So that’s two entire things done from my infamous to-do list: I had to put my sites (and specifically my mother’s site – gerdateljeur.com) on SSL, and also write a blog post (I’ll revisit the infamous to-do list some other time). I’ve also had a look at my drafts, which stretch back years, since I’ve had a long-running habit of starting blog posts, outlining my ideas for writing them, and then not actually writing them. The drafts are not things I can publish as they are, but just sketches of what I would have intended them to be, still in need of flowery language, turns of phrase and interesting, readable detail. The difference between a PowerPoint slide and something that you’d enjoy reading for its own sake, albeit without the lengthy, tedious meeting before and after to discuss the reasons for looking at a projector.
I had a follow-on post to ‘On not having Asperger’s’ sketched out, and a post about the collapse of my marriage. Now, I’m glad that I wrote the outline about the collapse of my marriage because with the passage of time, I’ve forgotten some of the details, and yet here they are in vivid, searingly angry detail. I was actually stunned on reading it, and I’m sort of glad that I didn’t complete and publish it. This sort of thing can have a real impact in these situations.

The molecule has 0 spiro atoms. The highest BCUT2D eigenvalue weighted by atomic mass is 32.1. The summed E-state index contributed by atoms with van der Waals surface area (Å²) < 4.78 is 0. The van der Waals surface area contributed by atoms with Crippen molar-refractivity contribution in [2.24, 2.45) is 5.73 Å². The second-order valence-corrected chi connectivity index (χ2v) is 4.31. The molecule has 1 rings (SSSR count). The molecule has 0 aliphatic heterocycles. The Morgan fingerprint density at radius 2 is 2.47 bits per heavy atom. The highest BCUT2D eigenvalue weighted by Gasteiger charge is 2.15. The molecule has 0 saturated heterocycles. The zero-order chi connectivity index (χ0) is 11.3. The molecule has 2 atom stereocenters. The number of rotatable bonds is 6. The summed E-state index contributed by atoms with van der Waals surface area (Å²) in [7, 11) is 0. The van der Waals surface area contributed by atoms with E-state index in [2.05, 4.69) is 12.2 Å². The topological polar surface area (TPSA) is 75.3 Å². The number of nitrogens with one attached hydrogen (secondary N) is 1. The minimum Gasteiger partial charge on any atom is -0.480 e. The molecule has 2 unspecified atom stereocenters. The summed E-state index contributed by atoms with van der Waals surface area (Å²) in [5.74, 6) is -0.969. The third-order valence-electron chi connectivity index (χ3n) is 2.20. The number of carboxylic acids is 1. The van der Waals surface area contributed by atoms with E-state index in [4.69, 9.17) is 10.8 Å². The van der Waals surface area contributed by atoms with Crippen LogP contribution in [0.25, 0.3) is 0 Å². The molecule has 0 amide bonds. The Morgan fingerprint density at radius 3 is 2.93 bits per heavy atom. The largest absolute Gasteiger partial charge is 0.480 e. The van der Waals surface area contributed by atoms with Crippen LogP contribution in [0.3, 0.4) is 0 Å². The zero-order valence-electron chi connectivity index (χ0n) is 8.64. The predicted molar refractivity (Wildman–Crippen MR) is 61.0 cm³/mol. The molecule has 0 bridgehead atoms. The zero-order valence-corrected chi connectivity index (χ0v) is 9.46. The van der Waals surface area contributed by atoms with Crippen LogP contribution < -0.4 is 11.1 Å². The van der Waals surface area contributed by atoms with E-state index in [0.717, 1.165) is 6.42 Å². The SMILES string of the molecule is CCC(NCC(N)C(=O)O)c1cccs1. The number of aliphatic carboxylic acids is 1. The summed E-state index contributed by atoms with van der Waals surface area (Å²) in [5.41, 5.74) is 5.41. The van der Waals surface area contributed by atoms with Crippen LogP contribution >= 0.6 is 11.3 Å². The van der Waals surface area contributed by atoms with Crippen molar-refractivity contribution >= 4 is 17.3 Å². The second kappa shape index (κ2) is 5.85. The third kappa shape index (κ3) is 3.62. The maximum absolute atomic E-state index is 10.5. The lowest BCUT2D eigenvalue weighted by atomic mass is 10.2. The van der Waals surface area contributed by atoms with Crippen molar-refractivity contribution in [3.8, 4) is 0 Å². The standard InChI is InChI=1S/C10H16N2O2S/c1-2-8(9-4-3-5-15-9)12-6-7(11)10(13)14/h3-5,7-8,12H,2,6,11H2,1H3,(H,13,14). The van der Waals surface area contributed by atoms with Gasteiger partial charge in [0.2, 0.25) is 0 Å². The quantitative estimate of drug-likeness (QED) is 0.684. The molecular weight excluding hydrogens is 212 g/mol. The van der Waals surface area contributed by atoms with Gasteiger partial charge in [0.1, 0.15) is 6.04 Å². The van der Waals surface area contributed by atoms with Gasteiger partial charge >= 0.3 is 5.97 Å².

I’ll close out with a couple of snippets from the bullet-point list of writing points from that post (uncorrected):
- Conversation deathmatch (Eric, who thinks he asking for what kind of toiletpaper to buy, versus Kangor the Belligerent, undefeated winner of 2,000 sudden death matches!)
- I saw Artie at Eflow in a whole new light when I realised what was happening. I wasn’t thinking “Ha, what an idiot!”, I was thinking “Oh shit, that must have been soul-destroying!”